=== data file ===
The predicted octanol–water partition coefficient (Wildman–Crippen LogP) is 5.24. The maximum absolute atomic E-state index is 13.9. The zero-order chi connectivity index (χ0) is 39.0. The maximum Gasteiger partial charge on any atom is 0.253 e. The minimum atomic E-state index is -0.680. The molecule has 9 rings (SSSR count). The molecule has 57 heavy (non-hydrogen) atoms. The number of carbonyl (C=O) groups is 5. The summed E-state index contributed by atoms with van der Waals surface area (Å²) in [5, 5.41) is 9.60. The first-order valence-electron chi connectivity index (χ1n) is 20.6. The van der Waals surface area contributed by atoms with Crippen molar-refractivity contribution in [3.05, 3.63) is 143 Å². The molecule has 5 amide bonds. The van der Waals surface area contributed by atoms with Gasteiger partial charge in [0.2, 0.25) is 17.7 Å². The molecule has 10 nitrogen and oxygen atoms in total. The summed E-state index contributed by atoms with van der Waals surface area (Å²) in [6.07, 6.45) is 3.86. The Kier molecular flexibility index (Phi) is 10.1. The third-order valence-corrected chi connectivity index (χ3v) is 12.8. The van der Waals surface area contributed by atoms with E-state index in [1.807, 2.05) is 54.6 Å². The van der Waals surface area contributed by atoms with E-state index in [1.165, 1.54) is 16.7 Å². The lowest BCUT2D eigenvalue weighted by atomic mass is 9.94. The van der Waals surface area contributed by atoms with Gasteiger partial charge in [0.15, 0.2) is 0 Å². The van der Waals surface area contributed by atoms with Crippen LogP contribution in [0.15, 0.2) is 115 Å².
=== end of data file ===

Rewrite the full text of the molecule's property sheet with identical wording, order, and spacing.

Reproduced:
The predicted octanol–water partition coefficient (Wildman–Crippen LogP) is 5.24. The maximum absolute atomic E-state index is 13.9. The zero-order chi connectivity index (χ0) is 39.0. The maximum Gasteiger partial charge on any atom is 0.253 e. The minimum atomic E-state index is -0.680. The molecule has 9 rings (SSSR count). The molecule has 57 heavy (non-hydrogen) atoms. The number of carbonyl (C=O) groups is 5. The summed E-state index contributed by atoms with van der Waals surface area (Å²) in [5, 5.41) is 9.60. The first-order valence-electron chi connectivity index (χ1n) is 20.6. The van der Waals surface area contributed by atoms with Crippen molar-refractivity contribution in [3.05, 3.63) is 143 Å². The molecule has 5 amide bonds. The van der Waals surface area contributed by atoms with Gasteiger partial charge in [0.2, 0.25) is 17.7 Å². The molecule has 10 nitrogen and oxygen atoms in total. The summed E-state index contributed by atoms with van der Waals surface area (Å²) in [6.07, 6.45) is 3.86. The Kier molecular flexibility index (Phi) is 10.1. The third-order valence-corrected chi connectivity index (χ3v) is 12.8. The van der Waals surface area contributed by atoms with E-state index in [1.807, 2.05) is 54.6 Å². The van der Waals surface area contributed by atoms with E-state index in [1.165, 1.54) is 16.7 Å². The lowest BCUT2D eigenvalue weighted by atomic mass is 9.94. The van der Waals surface area contributed by atoms with Gasteiger partial charge in [0.15, 0.2) is 0 Å². The van der Waals surface area contributed by atoms with Crippen LogP contribution in [0.15, 0.2) is 115 Å².